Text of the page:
When we are materially contaminated, we are called conditioned. False consciousness is exhibited under the impression that I am a product of material nature. This is called false ego. One who is absorbed in the thought of bodily conceptions cannot understand his situation. Bhagavad-gita was spoken to liberate one from the bodily conception of life, and Arjuna put himself in this position in order to receive this information from the Lord. One must become free from the bodily conception of life; that is the preliminary activity for the transcendentalist. One who wants to become free, who wants to become liberated, must first of all learn that he is not this material body. Mukti or liberation means freedom from material consciousness. In the Srimad-Bhagavatam also the definition of liberation is given: Mukti means liberation from the contaminated consciousness of this material world and situation in pure consciousness. All the instructions of Bhagavad-gita are intended to awaken this pure consciousness, and therefore we find at the last stage of the Gita's instructions that Krsna is asking Arjuna whether he is now in purified consciousness. Purified consciousness means acting in accordance with the instructions of the Lord. This is the whole sum and substance of purified consciousness. Consciousness is already there because we are part and parcel of the Lord, but for us there is the affinity of being affected by the inferior modes. But the Lord, being the Supreme, is never affected. That is the difference between the Supreme Lord and the conditioned souls.

What is this consciousness? This consciousness is "I am." Then what am I? In contaminated consciousness "I am" means "I am the lord of all I survey. I am the enjoyer." The world revolves because every living being thinks that he is the lord and creator of the material world. Material consciousness has two psychic divisions. One is that I am the creator, and other is that I am the enjoyer. But actually the Supreme Lord is both the creator and the enjoyer, and the living entity, being part and parcel of the Supreme Lord, is neither the creator nor the enjoyer, but a cooperator. He is the created and the enjoyed. For instance, a part of a machine cooperates with the whole machine; a part of the body cooperates with the whole body. The hands, feet, eyes, legs and so on are all parts of the body, but they are not actually the enjoyers. The stomach is the enjoyer. The legs move, the hands supply food, the teeth chew and all parts of the body are engaged in satisfying the stomach because the stomach is the principal factor that nourishes the body's organization. Therefore everything is given to the stomach. One nourishes the tree by watering its root, and one nourishes the body by feeding the stomach, for if the body is to be kept in a healthy state, then the parts of the body must cooperate to feed the stomach. Similarly, the Supreme Lord is the enjoyer and the creator, and we, as subordinate living beings, are meant to cooperate to satisfy Him. This cooperation will actually help us, just as food taken by the stomach will help all other parts of the body. If the fingers of the hand think that they should take the food themselves instead of giving it to the stomach, then they will be frustrated. The central figure of creation and of enjoyment is the Supreme Lord, and the living entities are cooperators. By cooperation they enjoy. The relation is also like that of the master and the servant. If the master is fully satisfied, then the servant is satisfied. Similarly, the creator and the tendency to enjoy the material world are there also in the living entities because these tendencies are there in the Supreme Lord who has created the manifested cosmic world.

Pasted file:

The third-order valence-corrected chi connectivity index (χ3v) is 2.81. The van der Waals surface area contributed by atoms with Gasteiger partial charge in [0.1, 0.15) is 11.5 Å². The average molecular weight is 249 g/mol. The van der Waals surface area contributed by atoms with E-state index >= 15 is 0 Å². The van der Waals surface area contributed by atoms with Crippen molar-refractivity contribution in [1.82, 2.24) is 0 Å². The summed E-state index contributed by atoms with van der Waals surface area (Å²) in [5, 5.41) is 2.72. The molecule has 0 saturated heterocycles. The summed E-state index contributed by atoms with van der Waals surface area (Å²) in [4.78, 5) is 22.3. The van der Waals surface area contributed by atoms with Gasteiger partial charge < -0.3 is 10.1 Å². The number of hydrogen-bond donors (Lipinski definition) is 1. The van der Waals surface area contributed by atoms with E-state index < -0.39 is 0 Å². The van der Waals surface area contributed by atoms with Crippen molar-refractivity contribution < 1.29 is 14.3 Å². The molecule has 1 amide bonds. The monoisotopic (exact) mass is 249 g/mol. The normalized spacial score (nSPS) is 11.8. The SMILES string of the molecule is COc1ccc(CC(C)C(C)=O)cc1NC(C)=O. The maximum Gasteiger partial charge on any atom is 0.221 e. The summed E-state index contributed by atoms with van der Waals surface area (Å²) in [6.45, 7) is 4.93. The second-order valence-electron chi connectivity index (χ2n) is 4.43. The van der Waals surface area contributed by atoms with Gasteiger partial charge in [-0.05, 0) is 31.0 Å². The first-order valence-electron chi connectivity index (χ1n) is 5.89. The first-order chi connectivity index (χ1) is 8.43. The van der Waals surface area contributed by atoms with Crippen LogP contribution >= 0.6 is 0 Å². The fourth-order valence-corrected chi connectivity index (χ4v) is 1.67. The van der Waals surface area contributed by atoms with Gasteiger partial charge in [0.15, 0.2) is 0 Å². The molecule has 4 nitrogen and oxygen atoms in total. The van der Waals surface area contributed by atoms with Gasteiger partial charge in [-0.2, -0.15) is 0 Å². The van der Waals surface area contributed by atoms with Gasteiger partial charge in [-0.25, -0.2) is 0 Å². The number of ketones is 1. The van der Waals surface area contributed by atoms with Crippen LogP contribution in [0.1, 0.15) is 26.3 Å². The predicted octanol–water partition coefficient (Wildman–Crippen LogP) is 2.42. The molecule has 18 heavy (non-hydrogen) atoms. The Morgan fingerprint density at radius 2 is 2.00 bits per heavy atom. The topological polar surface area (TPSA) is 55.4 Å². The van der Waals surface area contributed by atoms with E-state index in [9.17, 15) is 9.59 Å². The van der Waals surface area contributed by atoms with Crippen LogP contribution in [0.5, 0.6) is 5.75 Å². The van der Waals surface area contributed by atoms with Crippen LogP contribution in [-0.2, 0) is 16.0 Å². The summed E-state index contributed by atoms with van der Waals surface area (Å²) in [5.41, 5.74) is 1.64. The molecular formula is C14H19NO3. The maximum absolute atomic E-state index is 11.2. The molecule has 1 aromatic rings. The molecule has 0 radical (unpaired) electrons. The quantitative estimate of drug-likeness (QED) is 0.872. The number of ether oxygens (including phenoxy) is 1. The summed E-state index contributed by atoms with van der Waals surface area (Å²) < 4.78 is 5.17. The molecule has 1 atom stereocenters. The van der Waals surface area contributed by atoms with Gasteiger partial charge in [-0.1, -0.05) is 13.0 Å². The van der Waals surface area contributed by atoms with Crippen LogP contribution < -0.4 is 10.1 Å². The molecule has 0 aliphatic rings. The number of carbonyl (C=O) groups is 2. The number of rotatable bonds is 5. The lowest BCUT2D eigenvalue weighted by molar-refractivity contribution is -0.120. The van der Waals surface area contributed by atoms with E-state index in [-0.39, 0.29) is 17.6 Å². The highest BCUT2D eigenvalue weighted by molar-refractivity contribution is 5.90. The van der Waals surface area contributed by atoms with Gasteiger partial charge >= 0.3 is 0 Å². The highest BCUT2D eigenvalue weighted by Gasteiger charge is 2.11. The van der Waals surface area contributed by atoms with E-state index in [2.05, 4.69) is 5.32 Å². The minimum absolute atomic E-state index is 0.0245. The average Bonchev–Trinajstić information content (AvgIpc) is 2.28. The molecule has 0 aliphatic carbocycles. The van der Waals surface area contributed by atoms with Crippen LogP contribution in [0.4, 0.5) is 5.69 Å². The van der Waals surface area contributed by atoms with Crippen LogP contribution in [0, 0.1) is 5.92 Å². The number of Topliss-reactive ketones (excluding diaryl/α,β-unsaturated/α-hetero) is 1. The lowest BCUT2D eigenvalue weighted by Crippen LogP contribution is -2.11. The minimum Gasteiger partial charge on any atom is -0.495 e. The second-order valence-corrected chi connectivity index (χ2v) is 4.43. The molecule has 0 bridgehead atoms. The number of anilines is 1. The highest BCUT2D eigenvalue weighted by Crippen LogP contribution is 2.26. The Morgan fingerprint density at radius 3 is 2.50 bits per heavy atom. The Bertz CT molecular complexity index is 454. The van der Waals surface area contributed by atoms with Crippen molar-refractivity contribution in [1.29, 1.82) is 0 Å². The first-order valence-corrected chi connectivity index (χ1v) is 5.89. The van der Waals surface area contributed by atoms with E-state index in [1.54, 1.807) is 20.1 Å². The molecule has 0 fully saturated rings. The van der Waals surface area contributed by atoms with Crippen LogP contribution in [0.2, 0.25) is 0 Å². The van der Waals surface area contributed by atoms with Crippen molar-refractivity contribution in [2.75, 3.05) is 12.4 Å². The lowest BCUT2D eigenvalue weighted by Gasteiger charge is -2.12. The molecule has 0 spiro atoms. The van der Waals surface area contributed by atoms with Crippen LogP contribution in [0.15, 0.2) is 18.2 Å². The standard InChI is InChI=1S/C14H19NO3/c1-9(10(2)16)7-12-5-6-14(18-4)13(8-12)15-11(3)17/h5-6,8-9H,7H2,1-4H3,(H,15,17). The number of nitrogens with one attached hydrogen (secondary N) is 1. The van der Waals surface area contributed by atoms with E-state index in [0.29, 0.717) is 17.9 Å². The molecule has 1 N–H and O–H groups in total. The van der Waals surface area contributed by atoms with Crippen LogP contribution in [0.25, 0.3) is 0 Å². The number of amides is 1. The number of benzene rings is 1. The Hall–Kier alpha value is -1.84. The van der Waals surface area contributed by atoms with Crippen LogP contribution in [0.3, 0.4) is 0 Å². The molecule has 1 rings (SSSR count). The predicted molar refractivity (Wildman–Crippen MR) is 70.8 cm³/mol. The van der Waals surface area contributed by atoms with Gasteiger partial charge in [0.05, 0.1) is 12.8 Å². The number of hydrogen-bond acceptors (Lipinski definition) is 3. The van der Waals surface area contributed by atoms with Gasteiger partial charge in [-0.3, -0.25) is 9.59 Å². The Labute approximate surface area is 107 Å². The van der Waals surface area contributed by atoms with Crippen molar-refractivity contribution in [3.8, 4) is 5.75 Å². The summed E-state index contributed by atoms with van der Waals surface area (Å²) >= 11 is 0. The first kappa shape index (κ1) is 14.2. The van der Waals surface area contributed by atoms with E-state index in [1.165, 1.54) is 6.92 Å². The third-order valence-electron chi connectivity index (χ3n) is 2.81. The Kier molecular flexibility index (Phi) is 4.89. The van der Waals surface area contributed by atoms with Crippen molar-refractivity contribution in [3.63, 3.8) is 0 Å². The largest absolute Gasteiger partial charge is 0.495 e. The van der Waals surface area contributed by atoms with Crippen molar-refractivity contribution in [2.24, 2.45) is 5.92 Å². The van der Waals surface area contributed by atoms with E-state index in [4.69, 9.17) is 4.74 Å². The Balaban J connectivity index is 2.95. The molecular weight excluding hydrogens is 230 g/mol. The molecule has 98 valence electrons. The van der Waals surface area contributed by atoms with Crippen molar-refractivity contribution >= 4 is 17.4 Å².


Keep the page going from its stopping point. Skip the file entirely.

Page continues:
We shall find, therefore, in this Bhagavad-gita that the complete whole is comprised of the supreme controller, the controlled living entities, the cosmic manifestation, eternal time and karma, or activities, and all of these are explained in this text. All of these taken completely form the complete whole, and the complete whole is called the Supreme Absolute Truth. The complete whole and the complete Absolute Truth are the complete Personality of Godhead, Sri Krsna. All manifestations are due to His different energies. He is the complete whole.


Understanding the Supreme 2003 All rights reserved